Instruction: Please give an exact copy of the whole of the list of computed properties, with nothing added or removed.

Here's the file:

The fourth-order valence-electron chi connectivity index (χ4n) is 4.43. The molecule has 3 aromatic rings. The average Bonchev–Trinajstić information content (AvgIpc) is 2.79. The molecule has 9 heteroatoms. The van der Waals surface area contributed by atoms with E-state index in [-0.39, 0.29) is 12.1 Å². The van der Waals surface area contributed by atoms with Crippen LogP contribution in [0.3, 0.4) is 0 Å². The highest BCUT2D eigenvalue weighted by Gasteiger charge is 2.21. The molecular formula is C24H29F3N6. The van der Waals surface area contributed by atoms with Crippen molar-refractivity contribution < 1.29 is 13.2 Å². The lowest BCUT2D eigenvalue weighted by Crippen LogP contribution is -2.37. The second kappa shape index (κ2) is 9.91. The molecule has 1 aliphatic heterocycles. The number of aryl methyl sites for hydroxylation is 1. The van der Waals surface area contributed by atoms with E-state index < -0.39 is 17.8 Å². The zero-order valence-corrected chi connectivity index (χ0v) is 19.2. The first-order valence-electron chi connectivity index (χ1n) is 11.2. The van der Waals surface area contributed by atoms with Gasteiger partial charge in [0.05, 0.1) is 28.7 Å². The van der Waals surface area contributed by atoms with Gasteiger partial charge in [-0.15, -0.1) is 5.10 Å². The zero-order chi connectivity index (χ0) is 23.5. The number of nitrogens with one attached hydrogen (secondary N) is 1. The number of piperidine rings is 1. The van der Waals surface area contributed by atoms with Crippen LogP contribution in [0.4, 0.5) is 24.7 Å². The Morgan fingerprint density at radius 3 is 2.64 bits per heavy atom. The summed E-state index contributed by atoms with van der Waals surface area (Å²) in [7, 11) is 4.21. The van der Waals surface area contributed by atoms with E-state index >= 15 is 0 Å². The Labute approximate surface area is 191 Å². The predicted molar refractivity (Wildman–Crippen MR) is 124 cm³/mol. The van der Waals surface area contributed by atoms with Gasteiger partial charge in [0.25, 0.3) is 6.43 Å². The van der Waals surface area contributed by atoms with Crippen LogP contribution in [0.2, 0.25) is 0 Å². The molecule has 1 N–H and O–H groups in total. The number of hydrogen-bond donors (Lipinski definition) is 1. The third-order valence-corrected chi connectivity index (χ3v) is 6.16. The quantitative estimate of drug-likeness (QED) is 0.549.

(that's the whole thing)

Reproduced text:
The fourth-order valence-electron chi connectivity index (χ4n) is 4.43. The molecule has 3 aromatic rings. The average Bonchev–Trinajstić information content (AvgIpc) is 2.79. The molecule has 9 heteroatoms. The van der Waals surface area contributed by atoms with E-state index in [-0.39, 0.29) is 12.1 Å². The van der Waals surface area contributed by atoms with Crippen LogP contribution in [0.3, 0.4) is 0 Å². The highest BCUT2D eigenvalue weighted by Gasteiger charge is 2.21. The molecular formula is C24H29F3N6. The van der Waals surface area contributed by atoms with Crippen molar-refractivity contribution < 1.29 is 13.2 Å². The lowest BCUT2D eigenvalue weighted by Crippen LogP contribution is -2.37. The second kappa shape index (κ2) is 9.91. The molecule has 1 aliphatic heterocycles. The number of aryl methyl sites for hydroxylation is 1. The van der Waals surface area contributed by atoms with E-state index < -0.39 is 17.8 Å². The zero-order valence-corrected chi connectivity index (χ0v) is 19.2. The first-order valence-electron chi connectivity index (χ1n) is 11.2. The van der Waals surface area contributed by atoms with Gasteiger partial charge in [0.05, 0.1) is 28.7 Å². The van der Waals surface area contributed by atoms with Gasteiger partial charge in [-0.15, -0.1) is 5.10 Å². The zero-order chi connectivity index (χ0) is 23.5. The number of nitrogens with one attached hydrogen (secondary N) is 1. The number of piperidine rings is 1. The van der Waals surface area contributed by atoms with Crippen LogP contribution in [0.4, 0.5) is 24.7 Å². The Morgan fingerprint density at radius 3 is 2.64 bits per heavy atom. The summed E-state index contributed by atoms with van der Waals surface area (Å²) in [7, 11) is 4.21. The van der Waals surface area contributed by atoms with E-state index >= 15 is 0 Å². The Labute approximate surface area is 191 Å². The predicted molar refractivity (Wildman–Crippen MR) is 124 cm³/mol. The van der Waals surface area contributed by atoms with Gasteiger partial charge in [0.25, 0.3) is 6.43 Å². The van der Waals surface area contributed by atoms with Crippen LogP contribution in [0.2, 0.25) is 0 Å². The molecule has 1 N–H and O–H groups in total. The number of hydrogen-bond donors (Lipinski definition) is 1. The third-order valence-corrected chi connectivity index (χ3v) is 6.16. The quantitative estimate of drug-likeness (QED) is 0.549.